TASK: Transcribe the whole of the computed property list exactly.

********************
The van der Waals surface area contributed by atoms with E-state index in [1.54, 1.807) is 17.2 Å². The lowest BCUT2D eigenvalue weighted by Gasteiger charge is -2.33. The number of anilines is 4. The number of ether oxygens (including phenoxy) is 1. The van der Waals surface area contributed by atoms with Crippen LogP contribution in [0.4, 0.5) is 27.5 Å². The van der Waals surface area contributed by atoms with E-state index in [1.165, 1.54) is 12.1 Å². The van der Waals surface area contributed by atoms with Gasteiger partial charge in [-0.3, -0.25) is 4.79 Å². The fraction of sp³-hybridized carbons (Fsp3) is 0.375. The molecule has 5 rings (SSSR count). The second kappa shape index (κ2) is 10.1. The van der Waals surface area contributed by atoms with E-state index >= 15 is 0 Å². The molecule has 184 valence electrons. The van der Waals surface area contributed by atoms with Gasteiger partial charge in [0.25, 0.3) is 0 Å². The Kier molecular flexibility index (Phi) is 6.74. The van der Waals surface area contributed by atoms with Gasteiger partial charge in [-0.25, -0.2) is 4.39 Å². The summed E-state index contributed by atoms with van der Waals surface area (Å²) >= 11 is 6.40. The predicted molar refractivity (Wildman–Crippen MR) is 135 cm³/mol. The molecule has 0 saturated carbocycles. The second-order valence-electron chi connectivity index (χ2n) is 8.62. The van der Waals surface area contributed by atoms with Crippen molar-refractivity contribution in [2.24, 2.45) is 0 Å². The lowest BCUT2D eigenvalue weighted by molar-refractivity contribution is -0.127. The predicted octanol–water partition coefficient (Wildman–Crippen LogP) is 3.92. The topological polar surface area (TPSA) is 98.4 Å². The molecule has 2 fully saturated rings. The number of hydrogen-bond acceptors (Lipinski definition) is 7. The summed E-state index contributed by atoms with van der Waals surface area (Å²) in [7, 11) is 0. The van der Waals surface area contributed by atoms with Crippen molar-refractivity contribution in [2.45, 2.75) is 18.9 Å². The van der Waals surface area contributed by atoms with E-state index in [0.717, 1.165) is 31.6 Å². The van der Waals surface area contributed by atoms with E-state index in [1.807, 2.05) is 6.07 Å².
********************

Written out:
The van der Waals surface area contributed by atoms with E-state index in [1.54, 1.807) is 17.2 Å². The lowest BCUT2D eigenvalue weighted by Gasteiger charge is -2.33. The number of anilines is 4. The number of ether oxygens (including phenoxy) is 1. The van der Waals surface area contributed by atoms with Crippen LogP contribution in [0.4, 0.5) is 27.5 Å². The van der Waals surface area contributed by atoms with E-state index in [1.165, 1.54) is 12.1 Å². The van der Waals surface area contributed by atoms with Gasteiger partial charge in [-0.3, -0.25) is 4.79 Å². The fraction of sp³-hybridized carbons (Fsp3) is 0.375. The molecule has 5 rings (SSSR count). The second kappa shape index (κ2) is 10.1. The van der Waals surface area contributed by atoms with E-state index >= 15 is 0 Å². The molecule has 184 valence electrons. The van der Waals surface area contributed by atoms with Gasteiger partial charge in [0.25, 0.3) is 0 Å². The Kier molecular flexibility index (Phi) is 6.74. The van der Waals surface area contributed by atoms with Gasteiger partial charge in [-0.25, -0.2) is 4.39 Å². The summed E-state index contributed by atoms with van der Waals surface area (Å²) >= 11 is 6.40. The predicted molar refractivity (Wildman–Crippen MR) is 135 cm³/mol. The molecule has 0 saturated carbocycles. The second-order valence-electron chi connectivity index (χ2n) is 8.62. The van der Waals surface area contributed by atoms with Crippen molar-refractivity contribution in [2.24, 2.45) is 0 Å². The lowest BCUT2D eigenvalue weighted by molar-refractivity contribution is -0.127. The predicted octanol–water partition coefficient (Wildman–Crippen LogP) is 3.92. The topological polar surface area (TPSA) is 98.4 Å². The molecule has 2 fully saturated rings. The number of hydrogen-bond acceptors (Lipinski definition) is 7. The summed E-state index contributed by atoms with van der Waals surface area (Å²) in [7, 11) is 0. The van der Waals surface area contributed by atoms with Crippen molar-refractivity contribution in [2.45, 2.75) is 18.9 Å². The van der Waals surface area contributed by atoms with E-state index in [0.717, 1.165) is 31.6 Å². The van der Waals surface area contributed by atoms with E-state index in [1.807, 2.05) is 6.07 Å².